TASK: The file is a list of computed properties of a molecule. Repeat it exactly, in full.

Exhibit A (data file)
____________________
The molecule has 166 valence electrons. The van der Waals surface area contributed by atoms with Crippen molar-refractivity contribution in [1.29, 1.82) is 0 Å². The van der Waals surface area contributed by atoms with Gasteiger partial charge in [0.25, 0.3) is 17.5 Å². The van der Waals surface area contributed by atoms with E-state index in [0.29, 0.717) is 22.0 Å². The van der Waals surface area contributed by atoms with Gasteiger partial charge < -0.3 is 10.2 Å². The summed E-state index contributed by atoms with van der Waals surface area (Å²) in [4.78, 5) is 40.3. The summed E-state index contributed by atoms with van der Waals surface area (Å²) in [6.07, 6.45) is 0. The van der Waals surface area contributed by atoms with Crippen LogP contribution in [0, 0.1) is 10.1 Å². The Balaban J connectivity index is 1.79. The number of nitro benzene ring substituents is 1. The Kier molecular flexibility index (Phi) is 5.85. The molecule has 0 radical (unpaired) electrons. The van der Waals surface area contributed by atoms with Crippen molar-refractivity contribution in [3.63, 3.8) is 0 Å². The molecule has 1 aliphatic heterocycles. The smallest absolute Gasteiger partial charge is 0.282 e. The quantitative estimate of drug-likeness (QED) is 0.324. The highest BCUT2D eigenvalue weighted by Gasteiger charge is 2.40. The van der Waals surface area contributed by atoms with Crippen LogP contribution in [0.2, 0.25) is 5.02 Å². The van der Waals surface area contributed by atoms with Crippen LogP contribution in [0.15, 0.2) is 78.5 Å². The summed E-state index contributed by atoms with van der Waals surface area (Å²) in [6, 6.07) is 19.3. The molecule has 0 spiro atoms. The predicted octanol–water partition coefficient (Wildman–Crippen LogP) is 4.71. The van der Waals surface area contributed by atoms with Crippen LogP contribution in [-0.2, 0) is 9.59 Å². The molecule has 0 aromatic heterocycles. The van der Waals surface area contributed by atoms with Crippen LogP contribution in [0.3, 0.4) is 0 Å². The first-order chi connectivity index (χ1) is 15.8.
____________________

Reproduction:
The molecule has 166 valence electrons. The van der Waals surface area contributed by atoms with Crippen molar-refractivity contribution in [1.29, 1.82) is 0 Å². The van der Waals surface area contributed by atoms with Gasteiger partial charge in [0.25, 0.3) is 17.5 Å². The van der Waals surface area contributed by atoms with E-state index in [0.29, 0.717) is 22.0 Å². The van der Waals surface area contributed by atoms with Gasteiger partial charge < -0.3 is 10.2 Å². The summed E-state index contributed by atoms with van der Waals surface area (Å²) in [4.78, 5) is 40.3. The summed E-state index contributed by atoms with van der Waals surface area (Å²) in [6.07, 6.45) is 0. The van der Waals surface area contributed by atoms with Crippen LogP contribution in [0, 0.1) is 10.1 Å². The Balaban J connectivity index is 1.79. The number of nitro benzene ring substituents is 1. The Kier molecular flexibility index (Phi) is 5.85. The molecule has 0 radical (unpaired) electrons. The van der Waals surface area contributed by atoms with Crippen molar-refractivity contribution in [3.63, 3.8) is 0 Å². The molecule has 1 aliphatic heterocycles. The smallest absolute Gasteiger partial charge is 0.282 e. The quantitative estimate of drug-likeness (QED) is 0.324. The highest BCUT2D eigenvalue weighted by Gasteiger charge is 2.40. The van der Waals surface area contributed by atoms with Crippen LogP contribution in [0.2, 0.25) is 5.02 Å². The van der Waals surface area contributed by atoms with Crippen LogP contribution in [0.15, 0.2) is 78.5 Å². The summed E-state index contributed by atoms with van der Waals surface area (Å²) in [6, 6.07) is 19.3. The molecule has 0 spiro atoms. The predicted octanol–water partition coefficient (Wildman–Crippen LogP) is 4.71. The van der Waals surface area contributed by atoms with Crippen LogP contribution in [-0.2, 0) is 9.59 Å². The molecule has 0 aromatic heterocycles. The van der Waals surface area contributed by atoms with Crippen LogP contribution in [0.3, 0.4) is 0 Å². The first-order chi connectivity index (χ1) is 15.8.